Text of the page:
Mom Nikki McIntosh Trusted Her Instincts, And It Might Have Saved Her Child's Life

Date April 4, 2018

Spinal muscular atrophy (SMA) is a degenerative genetic disease that affects motor nerve cells, weakening the body's muscles. Its various types can affect a child’s ability to walk, stand, swallow, and breathe.


Since SMA occurs in one out of every 10,000 babies, Nikki McIntosh didn't know what it meant when the doctors said they were testing her son for it.

The little boy diagnosed with spinal muscular atrophy

Miles, by all definition, was a happy baby. He sat up early and had a ferocious appetite. Nikki and her husband, Tony, thought he was going to play sports because of how rough and tough he was.

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But by the time Miles was nine months old, Nikki had a prickling sense that something was wrong.

You know how babies push through their legs when you bounce them? He collapsed at the knees.

The pediatrician waved off her concerns, telling her that Miles was very flexible and would need more time to adjust. When he turned 13 months old, Nikki told the doctor she wasn’t waiting any longer and demanded referrals to specialists to find real answers.

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Nikki took Miles to a new pediatrician for his 18-month checkup and filled the doctor in on her son’s symptoms. This physician asked the question that still haunts Nikki: “Are they testing for SMA?” She had never heard of it, but she Googled it later — and felt her heart drop.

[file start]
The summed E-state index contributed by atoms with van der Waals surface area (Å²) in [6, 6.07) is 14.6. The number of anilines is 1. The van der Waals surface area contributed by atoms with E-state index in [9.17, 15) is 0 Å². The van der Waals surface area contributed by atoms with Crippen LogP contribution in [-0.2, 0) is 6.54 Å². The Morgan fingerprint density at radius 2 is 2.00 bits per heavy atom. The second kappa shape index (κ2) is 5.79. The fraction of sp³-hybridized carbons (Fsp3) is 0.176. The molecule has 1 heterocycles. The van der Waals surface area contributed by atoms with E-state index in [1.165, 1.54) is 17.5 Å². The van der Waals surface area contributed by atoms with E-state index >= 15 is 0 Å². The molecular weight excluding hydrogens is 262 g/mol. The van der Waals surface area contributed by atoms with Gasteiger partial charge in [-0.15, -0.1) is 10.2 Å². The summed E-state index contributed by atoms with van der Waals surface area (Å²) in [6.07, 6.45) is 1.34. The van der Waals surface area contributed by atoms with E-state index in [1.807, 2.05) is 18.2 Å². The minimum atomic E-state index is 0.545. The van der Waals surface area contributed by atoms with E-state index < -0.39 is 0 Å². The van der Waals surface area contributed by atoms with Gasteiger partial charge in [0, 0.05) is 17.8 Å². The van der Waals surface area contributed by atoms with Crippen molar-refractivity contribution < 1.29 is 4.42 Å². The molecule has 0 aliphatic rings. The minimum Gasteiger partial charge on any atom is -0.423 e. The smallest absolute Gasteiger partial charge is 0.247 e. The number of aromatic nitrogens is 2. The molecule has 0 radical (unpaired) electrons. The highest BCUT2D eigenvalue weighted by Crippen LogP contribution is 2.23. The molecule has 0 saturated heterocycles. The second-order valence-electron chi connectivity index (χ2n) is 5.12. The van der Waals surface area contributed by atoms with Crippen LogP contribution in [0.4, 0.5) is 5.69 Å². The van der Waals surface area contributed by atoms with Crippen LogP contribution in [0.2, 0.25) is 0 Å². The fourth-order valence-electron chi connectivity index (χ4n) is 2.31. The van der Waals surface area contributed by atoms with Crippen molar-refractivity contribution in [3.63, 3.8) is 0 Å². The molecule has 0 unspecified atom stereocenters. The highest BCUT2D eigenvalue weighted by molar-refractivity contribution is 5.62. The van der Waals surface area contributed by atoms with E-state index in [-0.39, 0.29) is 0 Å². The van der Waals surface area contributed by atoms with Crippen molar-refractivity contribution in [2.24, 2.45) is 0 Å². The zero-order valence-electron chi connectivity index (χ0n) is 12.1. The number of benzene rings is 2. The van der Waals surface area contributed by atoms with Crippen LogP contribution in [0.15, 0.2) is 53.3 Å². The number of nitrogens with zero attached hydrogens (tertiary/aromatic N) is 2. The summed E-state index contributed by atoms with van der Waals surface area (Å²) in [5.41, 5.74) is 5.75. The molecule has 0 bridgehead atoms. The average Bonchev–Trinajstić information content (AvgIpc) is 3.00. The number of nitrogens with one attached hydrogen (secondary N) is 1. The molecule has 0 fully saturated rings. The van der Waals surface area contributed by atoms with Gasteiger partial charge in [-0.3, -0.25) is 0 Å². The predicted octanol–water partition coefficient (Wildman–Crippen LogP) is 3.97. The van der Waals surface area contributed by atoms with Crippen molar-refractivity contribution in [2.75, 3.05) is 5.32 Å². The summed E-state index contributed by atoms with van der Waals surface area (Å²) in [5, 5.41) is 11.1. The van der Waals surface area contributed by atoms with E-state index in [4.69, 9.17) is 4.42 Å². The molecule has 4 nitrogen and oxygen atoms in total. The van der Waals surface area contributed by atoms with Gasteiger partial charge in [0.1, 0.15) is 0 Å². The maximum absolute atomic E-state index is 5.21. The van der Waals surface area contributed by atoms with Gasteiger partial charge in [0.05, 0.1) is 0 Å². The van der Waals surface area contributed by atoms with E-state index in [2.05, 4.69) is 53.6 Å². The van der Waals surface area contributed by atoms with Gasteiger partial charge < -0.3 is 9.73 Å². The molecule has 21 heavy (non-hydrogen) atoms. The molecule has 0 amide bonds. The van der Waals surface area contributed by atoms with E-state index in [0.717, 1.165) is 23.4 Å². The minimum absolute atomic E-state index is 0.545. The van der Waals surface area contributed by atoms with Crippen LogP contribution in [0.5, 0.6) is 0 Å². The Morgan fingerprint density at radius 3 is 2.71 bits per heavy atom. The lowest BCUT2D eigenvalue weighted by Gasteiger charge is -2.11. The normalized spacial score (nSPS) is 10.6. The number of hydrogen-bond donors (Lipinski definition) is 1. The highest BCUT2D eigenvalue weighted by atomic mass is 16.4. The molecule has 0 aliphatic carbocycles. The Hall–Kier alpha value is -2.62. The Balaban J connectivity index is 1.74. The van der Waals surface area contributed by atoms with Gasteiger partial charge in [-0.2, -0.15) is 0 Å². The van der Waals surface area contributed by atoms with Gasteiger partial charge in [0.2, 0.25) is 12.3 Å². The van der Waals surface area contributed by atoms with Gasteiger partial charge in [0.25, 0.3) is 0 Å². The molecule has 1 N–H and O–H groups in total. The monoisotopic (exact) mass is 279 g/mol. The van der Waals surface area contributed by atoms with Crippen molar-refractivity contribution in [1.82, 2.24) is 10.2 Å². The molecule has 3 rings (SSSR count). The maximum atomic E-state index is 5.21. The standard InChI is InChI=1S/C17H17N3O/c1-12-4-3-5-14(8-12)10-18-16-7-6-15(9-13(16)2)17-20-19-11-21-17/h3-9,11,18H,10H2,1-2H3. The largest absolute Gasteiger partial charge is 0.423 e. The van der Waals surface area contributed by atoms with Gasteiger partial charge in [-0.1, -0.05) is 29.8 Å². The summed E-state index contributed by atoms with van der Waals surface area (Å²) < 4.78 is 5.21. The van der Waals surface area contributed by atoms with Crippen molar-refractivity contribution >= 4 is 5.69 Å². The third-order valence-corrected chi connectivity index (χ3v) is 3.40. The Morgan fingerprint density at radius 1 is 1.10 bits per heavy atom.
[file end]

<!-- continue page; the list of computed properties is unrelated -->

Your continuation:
Mom was determined to find help

In September 2013, the test confirmed that Miles had SMA, which meant he was missing a gene which produces proteins that keep the body’s motor neurons alive. These neurons, in turn, trigger muscles to move.

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He was diagnosed with type 2; type 1 is the severest form of SMA — kids with it can’t sit up on their own. Since learning more than three years ago that their son Miles has Spinal Muscular Atrophy, Tony and Nikki McIntosh of San Clemente have gone from devastation to joy.

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Their son Miles, who is now six years old, has experienced what the family sees as an amazing turnaround, thanks to a recently-approved drug that Miles began receiving in January 2015, in a clinical trial.

Similar diagnosis for a teenage girl

Teenager Megan Payne has respite nurses from the Ellenor hospice, in Northfleet, Kent, who help her and give her parents a break. The 18-year-old, from Dartford, has spinal muscular atrophy and needs assistance with most basic tasks. She has been in a powered wheelchair since she was three years old.

On December 23, 2016, the FDA approved this drug therapy, Spinraza, and it became the first-ever treatment for SMA. We pray it brings hope to all the families who are battling this disease.


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